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Washington, D.C.

From  Guns in American Society: An Encyclopedia of History, Politics, Culture, and the Law (ABC/Clio: 1st ed. 2002). 

By David B. Kopel

 

Washington, D.C., is the center of the American gun control movement. It is the city where the gun control movement's power is greatest, and where very strict anti-gun laws have been enacted.

Every one of the major American anti-gun groups is located in Washington, D.C.: the Brady Campaign, Americans for Gun Safety, the Coalition to Stop Gun Violence, and the Violence Policy Center. In the 1990s, efforts were made to create national anti-gun groups in San Francisco (the Bell Campaign and the Million Mom March), but both of these groups could not maintain an independent existence; Bell was absorbed into Million Mom March, which was in turn absorbed into the Brady Campaign.

Conversely, not one of the major pro-gun groups is headquartered in Washington, D.C. The NRA and Gun Owners of America are in Virginia, and the Second Amendment Foundation and the Citizens Committee for the Right to Keep and Bear Arms are in Washington state. These headquarters decisions reflect the different groups' contrasting political strengths.

Politically, the pro-gun movement is strongest at the state level. When one accounts for right-to-carry handgun laws (now enacted in 33 states) and pre-emption laws (which exist in 42 states) to abolish or restrict local gun ordinances, the net result of gun debate over the last several decades in many states has been for decreased control.

Conversely, the gun control movement is strongest in Washington, D.C. With the important exception of the Firearms Owners' Protection Act, passed in 1986, virtually all gun legislation enacted by Congress since 1968 has been towards increasing control. Washington, D.C., has proved to a forum where anti-gun lobbies can win national restrictions which have failed to win approval in the majority of states as statewide laws, such as the Brady Act. The 1994 federal "assault weapon" ban was a particularly vivid demonstration of the difference in political forums. When Congress enacted the ban, which covered approximately 200 types of firearms by name or by generic description, only four states had enacted any sort of "assault weapon" ban (California, New Jersey, Hawaii, and Maryland), and only in California and New Jersey did the ban encompass long guns.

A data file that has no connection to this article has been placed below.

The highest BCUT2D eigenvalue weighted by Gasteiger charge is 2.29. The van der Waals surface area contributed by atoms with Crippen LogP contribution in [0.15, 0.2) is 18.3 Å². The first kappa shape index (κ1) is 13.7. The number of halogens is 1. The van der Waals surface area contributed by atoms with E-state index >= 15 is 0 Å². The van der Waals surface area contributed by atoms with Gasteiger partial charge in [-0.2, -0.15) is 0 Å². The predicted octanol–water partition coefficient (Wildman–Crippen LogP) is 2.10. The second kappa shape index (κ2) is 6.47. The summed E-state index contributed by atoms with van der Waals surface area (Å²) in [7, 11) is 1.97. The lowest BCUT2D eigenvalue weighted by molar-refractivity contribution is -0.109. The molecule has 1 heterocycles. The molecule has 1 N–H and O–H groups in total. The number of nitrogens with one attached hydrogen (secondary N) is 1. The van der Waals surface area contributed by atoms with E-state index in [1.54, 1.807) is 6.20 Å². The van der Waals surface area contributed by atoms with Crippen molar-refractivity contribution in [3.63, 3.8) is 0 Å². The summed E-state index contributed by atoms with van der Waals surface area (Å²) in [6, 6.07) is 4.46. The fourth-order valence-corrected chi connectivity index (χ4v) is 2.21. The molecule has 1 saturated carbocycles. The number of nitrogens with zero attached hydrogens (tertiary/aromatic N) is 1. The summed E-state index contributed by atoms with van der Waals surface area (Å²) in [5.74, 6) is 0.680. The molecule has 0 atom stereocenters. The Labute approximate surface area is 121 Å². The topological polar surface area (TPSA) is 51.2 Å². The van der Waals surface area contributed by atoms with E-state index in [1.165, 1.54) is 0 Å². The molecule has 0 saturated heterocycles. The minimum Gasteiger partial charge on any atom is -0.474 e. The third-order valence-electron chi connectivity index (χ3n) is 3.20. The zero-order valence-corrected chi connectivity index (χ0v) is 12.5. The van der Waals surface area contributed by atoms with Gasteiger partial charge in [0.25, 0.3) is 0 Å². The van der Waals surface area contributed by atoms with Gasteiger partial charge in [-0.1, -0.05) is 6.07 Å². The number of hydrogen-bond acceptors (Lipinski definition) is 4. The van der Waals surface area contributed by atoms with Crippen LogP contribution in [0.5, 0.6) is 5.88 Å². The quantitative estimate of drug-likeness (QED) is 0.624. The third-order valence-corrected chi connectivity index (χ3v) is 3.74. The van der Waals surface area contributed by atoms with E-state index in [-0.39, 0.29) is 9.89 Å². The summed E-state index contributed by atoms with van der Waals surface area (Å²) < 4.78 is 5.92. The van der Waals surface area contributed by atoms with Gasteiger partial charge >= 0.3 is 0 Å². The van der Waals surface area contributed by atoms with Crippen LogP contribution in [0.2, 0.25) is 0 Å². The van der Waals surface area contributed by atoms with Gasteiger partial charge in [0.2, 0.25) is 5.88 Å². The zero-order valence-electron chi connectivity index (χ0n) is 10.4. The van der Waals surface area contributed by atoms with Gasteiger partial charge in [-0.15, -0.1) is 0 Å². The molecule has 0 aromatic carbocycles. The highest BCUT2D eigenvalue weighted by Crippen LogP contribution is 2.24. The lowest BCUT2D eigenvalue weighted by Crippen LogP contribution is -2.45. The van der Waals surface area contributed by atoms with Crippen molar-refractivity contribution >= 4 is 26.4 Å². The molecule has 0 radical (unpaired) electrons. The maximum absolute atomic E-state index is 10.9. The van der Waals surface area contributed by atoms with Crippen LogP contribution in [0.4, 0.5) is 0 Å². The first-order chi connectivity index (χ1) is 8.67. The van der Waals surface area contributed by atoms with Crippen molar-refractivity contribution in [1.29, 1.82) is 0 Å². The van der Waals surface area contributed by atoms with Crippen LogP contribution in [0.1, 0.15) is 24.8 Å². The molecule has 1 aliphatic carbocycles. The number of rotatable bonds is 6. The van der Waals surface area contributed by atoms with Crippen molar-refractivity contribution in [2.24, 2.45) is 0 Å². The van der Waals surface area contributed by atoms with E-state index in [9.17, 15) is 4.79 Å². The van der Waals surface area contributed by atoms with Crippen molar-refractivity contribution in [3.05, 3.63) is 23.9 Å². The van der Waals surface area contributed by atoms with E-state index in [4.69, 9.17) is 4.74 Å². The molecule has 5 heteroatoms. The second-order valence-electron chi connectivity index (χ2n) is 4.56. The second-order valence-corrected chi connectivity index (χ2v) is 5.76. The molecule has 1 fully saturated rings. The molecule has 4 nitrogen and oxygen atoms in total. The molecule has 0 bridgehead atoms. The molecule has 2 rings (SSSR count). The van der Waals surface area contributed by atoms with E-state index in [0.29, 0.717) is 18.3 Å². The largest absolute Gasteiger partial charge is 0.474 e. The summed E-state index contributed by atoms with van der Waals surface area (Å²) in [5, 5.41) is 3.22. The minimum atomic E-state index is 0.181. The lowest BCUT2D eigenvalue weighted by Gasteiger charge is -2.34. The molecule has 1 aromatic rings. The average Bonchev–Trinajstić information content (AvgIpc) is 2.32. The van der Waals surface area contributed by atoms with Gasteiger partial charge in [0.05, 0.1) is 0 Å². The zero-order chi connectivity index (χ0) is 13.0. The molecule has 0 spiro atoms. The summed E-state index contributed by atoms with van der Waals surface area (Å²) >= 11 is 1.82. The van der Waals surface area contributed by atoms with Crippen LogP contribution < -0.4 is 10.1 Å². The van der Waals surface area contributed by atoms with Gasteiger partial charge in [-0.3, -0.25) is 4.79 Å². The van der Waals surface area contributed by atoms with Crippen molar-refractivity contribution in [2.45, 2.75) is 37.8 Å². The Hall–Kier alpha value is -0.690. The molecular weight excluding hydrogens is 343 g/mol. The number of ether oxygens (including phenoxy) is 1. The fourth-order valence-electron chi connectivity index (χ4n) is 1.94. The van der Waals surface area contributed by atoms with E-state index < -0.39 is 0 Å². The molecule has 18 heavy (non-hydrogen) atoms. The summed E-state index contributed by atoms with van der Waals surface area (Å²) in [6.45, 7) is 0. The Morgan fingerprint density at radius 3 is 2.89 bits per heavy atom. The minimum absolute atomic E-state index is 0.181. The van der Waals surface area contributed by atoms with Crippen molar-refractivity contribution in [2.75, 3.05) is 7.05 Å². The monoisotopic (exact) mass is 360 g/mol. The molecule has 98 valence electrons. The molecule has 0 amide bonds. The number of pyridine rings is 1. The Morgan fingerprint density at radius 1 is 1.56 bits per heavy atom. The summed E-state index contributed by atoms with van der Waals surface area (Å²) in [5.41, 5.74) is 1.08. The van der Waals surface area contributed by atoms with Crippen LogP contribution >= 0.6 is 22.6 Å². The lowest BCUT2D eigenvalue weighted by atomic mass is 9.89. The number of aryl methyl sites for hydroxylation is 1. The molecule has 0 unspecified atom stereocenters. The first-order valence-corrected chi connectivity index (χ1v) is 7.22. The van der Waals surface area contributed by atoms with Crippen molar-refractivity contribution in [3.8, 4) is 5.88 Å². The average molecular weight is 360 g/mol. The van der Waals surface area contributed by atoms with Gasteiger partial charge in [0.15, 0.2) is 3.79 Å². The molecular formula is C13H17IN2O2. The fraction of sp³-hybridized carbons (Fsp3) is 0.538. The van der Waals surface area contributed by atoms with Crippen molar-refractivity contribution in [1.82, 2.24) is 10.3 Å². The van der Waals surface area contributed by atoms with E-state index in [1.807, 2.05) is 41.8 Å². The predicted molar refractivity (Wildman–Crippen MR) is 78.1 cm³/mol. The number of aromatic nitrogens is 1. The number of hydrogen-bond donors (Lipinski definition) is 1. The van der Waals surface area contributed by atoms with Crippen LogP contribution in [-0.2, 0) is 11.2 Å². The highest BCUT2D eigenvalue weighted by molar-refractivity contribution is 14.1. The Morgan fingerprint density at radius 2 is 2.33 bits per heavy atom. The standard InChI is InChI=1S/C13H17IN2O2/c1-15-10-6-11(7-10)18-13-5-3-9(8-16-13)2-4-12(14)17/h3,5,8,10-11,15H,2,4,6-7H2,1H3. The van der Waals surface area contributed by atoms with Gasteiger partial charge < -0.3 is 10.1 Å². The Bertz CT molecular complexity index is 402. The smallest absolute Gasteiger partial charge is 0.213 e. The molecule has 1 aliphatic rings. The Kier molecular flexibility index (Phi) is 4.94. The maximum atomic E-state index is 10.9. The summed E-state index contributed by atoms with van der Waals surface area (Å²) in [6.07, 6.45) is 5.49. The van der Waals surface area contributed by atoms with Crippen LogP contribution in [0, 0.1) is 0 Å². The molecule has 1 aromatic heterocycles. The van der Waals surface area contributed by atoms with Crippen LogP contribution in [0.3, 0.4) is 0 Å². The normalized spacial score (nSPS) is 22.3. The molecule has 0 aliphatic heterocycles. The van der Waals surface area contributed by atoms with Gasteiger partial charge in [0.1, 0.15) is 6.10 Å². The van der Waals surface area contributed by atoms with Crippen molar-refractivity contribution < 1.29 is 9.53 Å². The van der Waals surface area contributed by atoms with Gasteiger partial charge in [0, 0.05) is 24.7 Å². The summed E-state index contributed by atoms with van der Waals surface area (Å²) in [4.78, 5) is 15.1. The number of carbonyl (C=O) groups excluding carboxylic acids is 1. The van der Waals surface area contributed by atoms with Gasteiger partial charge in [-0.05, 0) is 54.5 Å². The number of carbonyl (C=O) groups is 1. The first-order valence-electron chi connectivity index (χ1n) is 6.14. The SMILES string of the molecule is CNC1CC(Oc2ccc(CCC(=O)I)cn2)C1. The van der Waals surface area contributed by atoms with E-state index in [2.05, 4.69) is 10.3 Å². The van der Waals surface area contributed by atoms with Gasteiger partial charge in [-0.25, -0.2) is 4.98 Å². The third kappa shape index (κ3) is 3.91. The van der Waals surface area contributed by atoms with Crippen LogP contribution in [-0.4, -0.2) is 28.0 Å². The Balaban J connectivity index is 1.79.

While Congress is almost always a better venue for gun control advocates than state legislatures, a better venue still is the Washington bureaucracy. Congresspeople are accountable, at election time, to non-Washington constituencies, while bureaucrats are not. Thus, from 1995 to 2000, while Congress enacted no major new gun control legislation, the Clinton administration imposed a wide variety of new controls, such as new bans on firearms imports, additional restrictions on licensed firearms dealers, and lawsuits against firearms manufacturers.

Many gun prohibition advocates, such as the Violence Policy Center, want gun prohibition power to be further entrenched in Washington, away from the political influence of states. The VPC argues that the Bureau of Alcohol, Tobacco and Firearms has the unexercised power to prohibit unsafe gun designs, and this power should be used to ban the manufacture of all handguns and many long guns.